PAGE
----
The Fundamental How and Why of a Geothermal Heat Pump

What practically everyone says they like best about a geothermal heating and cooling system is that it has almost no moving parts. There’s just that much less that can go bad– that much less to keep up. And that in itself makes a big difference in reducing the overall energy costs of Green Bay homeowners who’ve gone geothermal.

 

Still, the system isn’t free of all moving parts. the bulk of them are found in its most conspicuous component, too: the geothermal heat pump.

This is the engine that drives the system. Its task is to transfer heat. And it transfers heat either from the ground into your house or from your house into the ground, depending on ambient temperatures. As such, it’s a furnace and an air conditioner rolled into one discreet package.

The medium by which a heat pump transfers heat is either water or an antifreeze solution. This liquid courses through loops of underground pipes to which the heat pump is attached above ground. During heating season the liquid draws heat from the ground, the heat pump draws the warm liquid up into refrigerant coils, and the heat is then is conveyed throughout a home by way of either a forced air or a hydronic system. During cooling season it runs the other way ’round: the pump draws heat from your home and transfers it to the ground via those same buried loops. Oh, and as an extra perk, many geothermal systems also supply domestic hot water.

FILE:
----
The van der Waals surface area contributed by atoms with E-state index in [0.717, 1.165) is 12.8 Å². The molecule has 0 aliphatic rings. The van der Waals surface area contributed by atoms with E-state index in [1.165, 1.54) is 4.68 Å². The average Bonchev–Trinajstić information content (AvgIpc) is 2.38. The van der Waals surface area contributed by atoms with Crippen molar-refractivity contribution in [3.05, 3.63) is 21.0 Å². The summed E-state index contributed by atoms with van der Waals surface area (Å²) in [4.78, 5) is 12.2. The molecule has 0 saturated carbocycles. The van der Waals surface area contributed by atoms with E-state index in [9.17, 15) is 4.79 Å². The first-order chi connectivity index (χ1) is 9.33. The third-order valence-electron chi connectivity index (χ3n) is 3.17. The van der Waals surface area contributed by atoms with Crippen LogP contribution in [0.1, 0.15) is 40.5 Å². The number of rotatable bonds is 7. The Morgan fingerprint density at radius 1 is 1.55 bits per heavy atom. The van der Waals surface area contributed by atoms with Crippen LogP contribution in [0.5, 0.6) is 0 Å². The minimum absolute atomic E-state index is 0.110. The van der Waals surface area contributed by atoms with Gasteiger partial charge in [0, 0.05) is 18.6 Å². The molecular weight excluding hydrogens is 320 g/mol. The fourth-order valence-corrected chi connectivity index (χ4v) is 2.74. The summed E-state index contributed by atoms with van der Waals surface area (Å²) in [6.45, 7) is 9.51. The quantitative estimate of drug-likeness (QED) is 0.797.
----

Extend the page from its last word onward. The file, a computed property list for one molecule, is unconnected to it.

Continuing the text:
The essential difference between a geothermal heat pump and a typical furnace is that a heat pump doesn’t set fuel afire to generate heat. Rather, it takes heat that’s already present and just moves it around. That naturally makes it a much more efficient heating and cooling system. Be aware of this, too: underground temperatures generally remain at around 50º F all year long. And that means? A geothermal heating and cooling system requires considerably less energy to cool your home than regular air conditioners.

So … is a geothermal system right for your Green Bay home? See this region’s geothermal gurus, the cordial gang at Van's Refrigeration.